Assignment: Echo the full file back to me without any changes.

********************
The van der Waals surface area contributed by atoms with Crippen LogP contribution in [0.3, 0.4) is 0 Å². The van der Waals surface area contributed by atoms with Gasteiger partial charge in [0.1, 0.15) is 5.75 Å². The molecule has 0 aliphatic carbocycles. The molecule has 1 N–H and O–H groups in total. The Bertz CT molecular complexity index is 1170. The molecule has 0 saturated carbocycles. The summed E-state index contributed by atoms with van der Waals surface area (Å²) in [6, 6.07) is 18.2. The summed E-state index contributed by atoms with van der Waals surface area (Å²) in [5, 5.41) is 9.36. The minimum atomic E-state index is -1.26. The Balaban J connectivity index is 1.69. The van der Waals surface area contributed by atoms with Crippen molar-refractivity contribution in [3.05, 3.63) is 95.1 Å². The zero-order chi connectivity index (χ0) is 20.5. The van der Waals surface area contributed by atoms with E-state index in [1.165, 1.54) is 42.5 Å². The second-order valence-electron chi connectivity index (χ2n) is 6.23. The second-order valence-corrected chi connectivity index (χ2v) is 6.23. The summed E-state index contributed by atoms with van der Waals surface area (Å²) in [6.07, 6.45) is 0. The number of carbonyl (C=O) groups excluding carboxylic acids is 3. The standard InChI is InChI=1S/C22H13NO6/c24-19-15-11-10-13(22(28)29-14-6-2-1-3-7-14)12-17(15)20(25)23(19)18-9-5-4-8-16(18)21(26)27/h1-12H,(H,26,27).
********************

The van der Waals surface area contributed by atoms with Crippen LogP contribution in [0.3, 0.4) is 0 Å². The van der Waals surface area contributed by atoms with Gasteiger partial charge in [0.1, 0.15) is 5.75 Å². The molecule has 0 aliphatic carbocycles. The molecule has 1 N–H and O–H groups in total. The Bertz CT molecular complexity index is 1170. The molecule has 0 saturated carbocycles. The summed E-state index contributed by atoms with van der Waals surface area (Å²) in [6, 6.07) is 18.2. The summed E-state index contributed by atoms with van der Waals surface area (Å²) in [5, 5.41) is 9.36. The minimum atomic E-state index is -1.26. The Balaban J connectivity index is 1.69. The van der Waals surface area contributed by atoms with Crippen molar-refractivity contribution in [3.05, 3.63) is 95.1 Å². The zero-order chi connectivity index (χ0) is 20.5. The van der Waals surface area contributed by atoms with E-state index in [1.165, 1.54) is 42.5 Å². The second-order valence-electron chi connectivity index (χ2n) is 6.23. The second-order valence-corrected chi connectivity index (χ2v) is 6.23. The summed E-state index contributed by atoms with van der Waals surface area (Å²) in [6.07, 6.45) is 0. The number of carbonyl (C=O) groups excluding carboxylic acids is 3. The standard InChI is InChI=1S/C22H13NO6/c24-19-15-11-10-13(22(28)29-14-6-2-1-3-7-14)12-17(15)20(25)23(19)18-9-5-4-8-16(18)21(26)27/h1-12H,(H,26,27).